One of the most worrying global trends in climate is a southward shift in the tropical rain belt during recent decades.
This has significantly affected rainfall patterns and caused severe impacts on water availability, food production and natural hazards. The impacts have been most pronounced in tropical Africa and South America but this phenomenon may also affect tropical Asia including Singapore.
The culprit has been assumed to be thermal forcing due to climate change but now a new ‘smoking gun’ has been identified.
A scientific publication in Nature Geoscience this month from the University of Miami Rosentiel School of Marine and Atmospheric Sciences (Nature Geoscience, doi:10.1038/ngeo2988) suggests that the tropical rain belt shift is not due to natural climate forcing or greenhouse gas emissions, but instead is primarily the result of increased particulate air pollution from burning of fossil fuels, mainly in the northern hemisphere.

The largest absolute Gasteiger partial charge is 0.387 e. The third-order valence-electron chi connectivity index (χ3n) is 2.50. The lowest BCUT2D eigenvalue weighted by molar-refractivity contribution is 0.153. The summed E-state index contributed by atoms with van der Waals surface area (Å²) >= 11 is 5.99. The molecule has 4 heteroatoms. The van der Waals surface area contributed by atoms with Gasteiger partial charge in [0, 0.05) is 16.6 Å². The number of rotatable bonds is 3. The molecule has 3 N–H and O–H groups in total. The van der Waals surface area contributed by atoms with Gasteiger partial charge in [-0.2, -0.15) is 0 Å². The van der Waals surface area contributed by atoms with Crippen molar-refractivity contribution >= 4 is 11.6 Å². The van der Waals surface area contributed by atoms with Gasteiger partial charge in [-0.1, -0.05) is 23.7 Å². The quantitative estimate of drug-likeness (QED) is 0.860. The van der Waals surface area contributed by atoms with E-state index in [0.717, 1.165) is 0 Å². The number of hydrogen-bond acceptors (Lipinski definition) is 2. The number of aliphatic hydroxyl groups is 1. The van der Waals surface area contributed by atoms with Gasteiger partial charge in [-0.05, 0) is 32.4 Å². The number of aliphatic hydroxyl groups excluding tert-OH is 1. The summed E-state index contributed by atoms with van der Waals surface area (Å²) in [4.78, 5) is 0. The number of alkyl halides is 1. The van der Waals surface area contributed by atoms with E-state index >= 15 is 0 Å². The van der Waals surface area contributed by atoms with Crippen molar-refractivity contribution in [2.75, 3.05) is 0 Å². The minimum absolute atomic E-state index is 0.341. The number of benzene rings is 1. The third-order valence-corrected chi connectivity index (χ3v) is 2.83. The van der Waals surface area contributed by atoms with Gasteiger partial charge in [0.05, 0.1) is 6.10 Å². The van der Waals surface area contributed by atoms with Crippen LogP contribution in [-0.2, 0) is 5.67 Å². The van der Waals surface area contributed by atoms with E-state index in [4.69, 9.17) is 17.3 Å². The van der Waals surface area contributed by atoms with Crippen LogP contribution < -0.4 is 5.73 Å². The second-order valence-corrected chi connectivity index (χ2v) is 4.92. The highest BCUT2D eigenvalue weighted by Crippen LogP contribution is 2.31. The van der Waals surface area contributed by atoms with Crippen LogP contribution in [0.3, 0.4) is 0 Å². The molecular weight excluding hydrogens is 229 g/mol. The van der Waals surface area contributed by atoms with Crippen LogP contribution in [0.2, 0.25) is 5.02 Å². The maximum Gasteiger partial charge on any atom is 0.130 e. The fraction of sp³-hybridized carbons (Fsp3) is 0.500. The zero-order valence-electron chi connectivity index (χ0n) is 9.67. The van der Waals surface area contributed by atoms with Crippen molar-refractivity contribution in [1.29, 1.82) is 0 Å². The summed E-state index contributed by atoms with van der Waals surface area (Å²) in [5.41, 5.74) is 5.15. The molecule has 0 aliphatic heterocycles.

The effect was thought to arise from particulates changing the radiative properties of clouds that in turn affects atmospheric circulation, regional climate and rainfall.
Air pollution is increasingly being linked to severe weather changes, for example in 2014 a team led by Texas A&M University demonstrated that Asian air pollution strengthened storm clouds by delaying release of precipitation and making the clouds live longer and grow bigger.